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Regarding the Pain of Others Paperback – February 1, 2004


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Product Details

  • Paperback: 131 pages
  • Publisher: Picador; Reprint edition (February 1, 2004)
  • Language: English
  • ISBN-10: 0312422199
  • ISBN-13: 978-0312422196
  • Product Dimensions: 8.3 x 5.5 x 0.4 inches
  • Shipping Weight: 4.8 ounces (View shipping rates and policies)
  • Average Customer Review: 4.1 out of 5 stars  See all reviews (38 customer reviews)
  • Amazon Best Sellers Rank: #36,772 in Books (See Top 100 in Books)

Editorial Reviews

From Publishers Weekly

Twenty-six years after the publication of her influential collection of essays On Photography (1977), Sontag (In America) reconsiders ideas that are "now fast approaching the status of platitudes," especially the view that our capacity to respond to images of war and atrocity is being dulled by "the relentless diffusion of vulgar and appalling images" in our rapaciously media-driven culture. Sontag opens by describing Virginia Woolf's essay on the roots of war, "Three Guineas," in which Woolf described a set of gruesome photographs of mutilated bodies and buildings destroyed during the Spanish Civil War. Woolf wondered if there truly can be a "we" between man and woman in matters of war. Sontag sets out to reopen and enlarge the question. "No `we' should be taken for granted when the subject is looking at other people's pain," she writes. The "we" that Sontag has come to be much more aware of in the decades since On Photography is the world of the rich. She has come to doubt her youthful contention that repeated exposure to images of suffering necessarily shrivels sympathy, and she doubts even more the radical yet influential spin that others put on this critique-that reality itself has become a spectacle. "To speak of reality becoming a spectacle... universalizes the viewing habits of a small, educated population living in the rich part of the world...." Sontag reminds us that sincerity can turn a mere spectator into a witness, and that it is the heart rather than fancy rhetoric that can lead the mind to understanding.
Copyright 2003 Reed Business Information, Inc. --This text refers to an out of print or unavailable edition of this title.

From Library Journal

The impact of violent images: Sontag's first full-length work on imagery since her acclaimed On Photography 25 years ago.
Copyright 2002 Reed Business Information, Inc. --This text refers to an out of print or unavailable edition of this title.

More About the Author

Susan Sontag was born in Manhattan in 1933 and studied at the universities of Chicago, Harvard and Oxford. She is the author of four novels, a collection of stories, several plays, and six books of essays, among them Illness as Metaphor and AIDS and Its Metaphors. Her books are translated into thirty-two languages. In 2001 she was awarded the Jerusalem Prize for the body of her work, and in 2003 she received the Prince of Asturias Prize for Literature and the Peace Prize of the German Book Trade. She died in December 2004.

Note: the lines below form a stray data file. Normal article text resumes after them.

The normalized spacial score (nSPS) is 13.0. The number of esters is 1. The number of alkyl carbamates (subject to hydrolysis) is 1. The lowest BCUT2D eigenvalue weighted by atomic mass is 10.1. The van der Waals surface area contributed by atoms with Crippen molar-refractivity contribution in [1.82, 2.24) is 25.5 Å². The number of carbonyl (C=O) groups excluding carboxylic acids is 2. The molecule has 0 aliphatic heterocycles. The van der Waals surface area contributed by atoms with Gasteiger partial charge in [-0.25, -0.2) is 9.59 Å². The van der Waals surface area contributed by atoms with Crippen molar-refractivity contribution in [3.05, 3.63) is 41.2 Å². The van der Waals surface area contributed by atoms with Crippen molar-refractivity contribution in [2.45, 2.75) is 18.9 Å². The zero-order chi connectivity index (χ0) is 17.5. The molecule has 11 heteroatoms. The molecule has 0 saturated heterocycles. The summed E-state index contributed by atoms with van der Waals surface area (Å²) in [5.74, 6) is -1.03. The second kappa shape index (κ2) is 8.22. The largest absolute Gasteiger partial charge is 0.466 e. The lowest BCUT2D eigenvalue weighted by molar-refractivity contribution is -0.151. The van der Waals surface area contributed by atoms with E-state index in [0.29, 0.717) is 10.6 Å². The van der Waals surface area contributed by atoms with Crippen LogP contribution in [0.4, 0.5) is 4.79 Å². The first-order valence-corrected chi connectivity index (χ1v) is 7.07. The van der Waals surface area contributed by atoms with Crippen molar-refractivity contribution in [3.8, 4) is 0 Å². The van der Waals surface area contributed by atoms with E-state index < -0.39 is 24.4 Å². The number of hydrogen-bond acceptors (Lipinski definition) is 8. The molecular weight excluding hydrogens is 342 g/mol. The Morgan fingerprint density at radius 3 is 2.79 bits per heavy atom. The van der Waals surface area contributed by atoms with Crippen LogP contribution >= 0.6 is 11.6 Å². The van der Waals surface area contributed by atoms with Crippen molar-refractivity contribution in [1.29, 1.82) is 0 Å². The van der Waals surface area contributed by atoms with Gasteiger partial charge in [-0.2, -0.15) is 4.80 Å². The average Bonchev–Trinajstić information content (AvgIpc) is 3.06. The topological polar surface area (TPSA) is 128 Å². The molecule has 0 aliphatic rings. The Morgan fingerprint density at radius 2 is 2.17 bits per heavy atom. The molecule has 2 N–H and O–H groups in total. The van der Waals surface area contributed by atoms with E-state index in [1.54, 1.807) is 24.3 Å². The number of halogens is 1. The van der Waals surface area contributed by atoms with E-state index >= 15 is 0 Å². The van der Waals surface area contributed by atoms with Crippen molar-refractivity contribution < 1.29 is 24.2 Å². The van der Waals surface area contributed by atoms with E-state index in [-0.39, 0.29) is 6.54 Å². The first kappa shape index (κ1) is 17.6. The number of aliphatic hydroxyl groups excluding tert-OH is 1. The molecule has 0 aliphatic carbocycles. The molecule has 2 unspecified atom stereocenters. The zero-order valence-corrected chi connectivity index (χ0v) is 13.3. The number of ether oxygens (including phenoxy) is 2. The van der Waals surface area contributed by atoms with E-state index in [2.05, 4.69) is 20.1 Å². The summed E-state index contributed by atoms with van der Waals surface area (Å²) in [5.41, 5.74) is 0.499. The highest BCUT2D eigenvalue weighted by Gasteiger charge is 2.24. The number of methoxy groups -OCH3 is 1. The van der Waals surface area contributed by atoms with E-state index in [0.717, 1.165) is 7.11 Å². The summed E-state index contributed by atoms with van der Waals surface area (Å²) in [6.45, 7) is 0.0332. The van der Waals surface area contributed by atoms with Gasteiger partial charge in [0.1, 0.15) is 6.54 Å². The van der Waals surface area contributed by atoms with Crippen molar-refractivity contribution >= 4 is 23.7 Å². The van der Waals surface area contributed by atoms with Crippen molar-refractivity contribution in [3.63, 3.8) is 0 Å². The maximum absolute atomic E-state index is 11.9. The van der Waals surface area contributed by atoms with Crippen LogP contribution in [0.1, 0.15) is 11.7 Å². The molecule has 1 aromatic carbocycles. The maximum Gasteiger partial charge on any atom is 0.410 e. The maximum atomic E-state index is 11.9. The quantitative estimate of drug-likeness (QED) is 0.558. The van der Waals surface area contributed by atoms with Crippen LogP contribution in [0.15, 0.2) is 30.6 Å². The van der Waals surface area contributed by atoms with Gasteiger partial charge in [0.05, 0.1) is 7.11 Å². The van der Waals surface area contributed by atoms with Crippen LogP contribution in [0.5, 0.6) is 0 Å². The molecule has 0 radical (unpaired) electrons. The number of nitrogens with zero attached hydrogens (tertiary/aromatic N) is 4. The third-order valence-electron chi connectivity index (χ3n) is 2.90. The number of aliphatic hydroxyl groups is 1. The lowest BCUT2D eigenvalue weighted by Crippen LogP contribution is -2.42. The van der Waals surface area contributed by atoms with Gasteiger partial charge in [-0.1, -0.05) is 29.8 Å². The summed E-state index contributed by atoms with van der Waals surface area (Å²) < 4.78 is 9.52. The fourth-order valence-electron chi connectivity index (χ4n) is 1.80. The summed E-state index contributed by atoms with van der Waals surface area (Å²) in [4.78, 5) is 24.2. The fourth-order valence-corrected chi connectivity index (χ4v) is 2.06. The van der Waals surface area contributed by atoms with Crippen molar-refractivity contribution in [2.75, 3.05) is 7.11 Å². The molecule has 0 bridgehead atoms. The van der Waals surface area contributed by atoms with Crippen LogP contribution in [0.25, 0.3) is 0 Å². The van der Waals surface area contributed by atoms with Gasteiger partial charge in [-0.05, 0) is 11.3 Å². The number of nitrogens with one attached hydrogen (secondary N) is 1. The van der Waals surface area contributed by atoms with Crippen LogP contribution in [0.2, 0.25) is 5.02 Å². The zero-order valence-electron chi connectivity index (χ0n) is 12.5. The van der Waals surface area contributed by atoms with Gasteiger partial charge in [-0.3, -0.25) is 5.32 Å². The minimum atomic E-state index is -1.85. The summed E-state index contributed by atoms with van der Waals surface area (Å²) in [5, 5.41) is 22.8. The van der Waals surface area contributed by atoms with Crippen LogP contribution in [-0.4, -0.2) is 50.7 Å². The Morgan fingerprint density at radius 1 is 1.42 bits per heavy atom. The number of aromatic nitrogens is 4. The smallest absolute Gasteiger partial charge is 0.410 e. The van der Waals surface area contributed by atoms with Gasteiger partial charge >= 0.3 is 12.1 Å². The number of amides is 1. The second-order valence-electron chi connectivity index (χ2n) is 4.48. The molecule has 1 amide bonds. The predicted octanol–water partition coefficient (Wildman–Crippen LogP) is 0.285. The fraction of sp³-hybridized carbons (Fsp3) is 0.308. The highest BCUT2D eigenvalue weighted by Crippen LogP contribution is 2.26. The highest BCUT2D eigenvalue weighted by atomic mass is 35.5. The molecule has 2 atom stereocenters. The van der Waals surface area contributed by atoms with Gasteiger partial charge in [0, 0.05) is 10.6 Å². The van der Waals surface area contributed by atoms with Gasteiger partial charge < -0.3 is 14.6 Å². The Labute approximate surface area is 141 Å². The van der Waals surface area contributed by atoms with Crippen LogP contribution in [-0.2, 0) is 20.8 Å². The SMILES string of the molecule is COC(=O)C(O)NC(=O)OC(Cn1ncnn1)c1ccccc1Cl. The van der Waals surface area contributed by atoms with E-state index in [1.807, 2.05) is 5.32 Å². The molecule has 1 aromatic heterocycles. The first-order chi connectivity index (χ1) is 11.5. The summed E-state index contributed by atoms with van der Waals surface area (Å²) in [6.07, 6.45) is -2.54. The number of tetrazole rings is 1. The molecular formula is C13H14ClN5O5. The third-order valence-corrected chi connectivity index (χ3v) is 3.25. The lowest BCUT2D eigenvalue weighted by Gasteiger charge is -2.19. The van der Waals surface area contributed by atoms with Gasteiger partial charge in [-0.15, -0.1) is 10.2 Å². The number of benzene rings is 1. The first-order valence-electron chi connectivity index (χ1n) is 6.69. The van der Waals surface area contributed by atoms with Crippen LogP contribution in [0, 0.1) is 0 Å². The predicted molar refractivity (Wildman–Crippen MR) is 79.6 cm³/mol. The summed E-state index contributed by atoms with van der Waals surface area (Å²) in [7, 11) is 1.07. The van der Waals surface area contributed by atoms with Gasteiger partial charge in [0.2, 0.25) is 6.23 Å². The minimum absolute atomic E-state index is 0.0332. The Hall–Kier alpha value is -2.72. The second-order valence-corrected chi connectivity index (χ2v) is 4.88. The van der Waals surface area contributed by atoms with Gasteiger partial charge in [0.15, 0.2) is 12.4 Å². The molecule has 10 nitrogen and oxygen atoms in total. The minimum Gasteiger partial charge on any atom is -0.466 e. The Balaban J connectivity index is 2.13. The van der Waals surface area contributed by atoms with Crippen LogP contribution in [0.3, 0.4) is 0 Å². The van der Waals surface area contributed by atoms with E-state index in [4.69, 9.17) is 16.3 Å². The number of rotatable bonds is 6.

Customer Reviews

This is certainly a book to read and if possible read again!
Paul Scott
This book was very eye opening for me and helped me think a lot about what it means for us to look at photos of atrocity.
Jason Rodich
She shows a great deal of sensitivity to what pain is caused by war, and how senseless it is.
Thomas Hofer

Most Helpful Customer Reviews

86 of 98 people found the following review helpful By Arthur J. Boughan on April 27, 2003
Format: Hardcover
I couldn�t help but wonder what Susan Sontag would have to say about a friend of mine, and the manner in which he gets his daily news. First thing, each day, when he gets to work, he logs into his computer, surfs to Yahoo, and looks at a slide show of all the top news photos for the day. He never reads any articles. At most he reads a caption or two, but mainly he looks at the pictures. How many others perceive the world through Yahoo slideshows? It�s a bit scary. I think Sontag would agree that many people view the world primarily through the images they receive through the media.
In her revealing book, Regarding The Pain of Others, Susan Sontag examines the many issues associated with the photography of warfare, genocide, and atrocity. She discusses the history of such images, why they are produced, the importance of the viewer�s perspective, censorship, and many other related topics. In presenting her ideas, Sontag moves through a wide variety of history and literature ( Plato�s Republic, the Crimean War, the Khmer Rouge, the Nazi concentration camps, Bosnia). Oddly enough, there are no photos in the book. Many photographs that are referred to are described enough to understand what is being said, but the actual photos would have been a much better addition. (Most of the photos referenced are well known and can easily be located online.) It would have been revealing to know why no photos were included.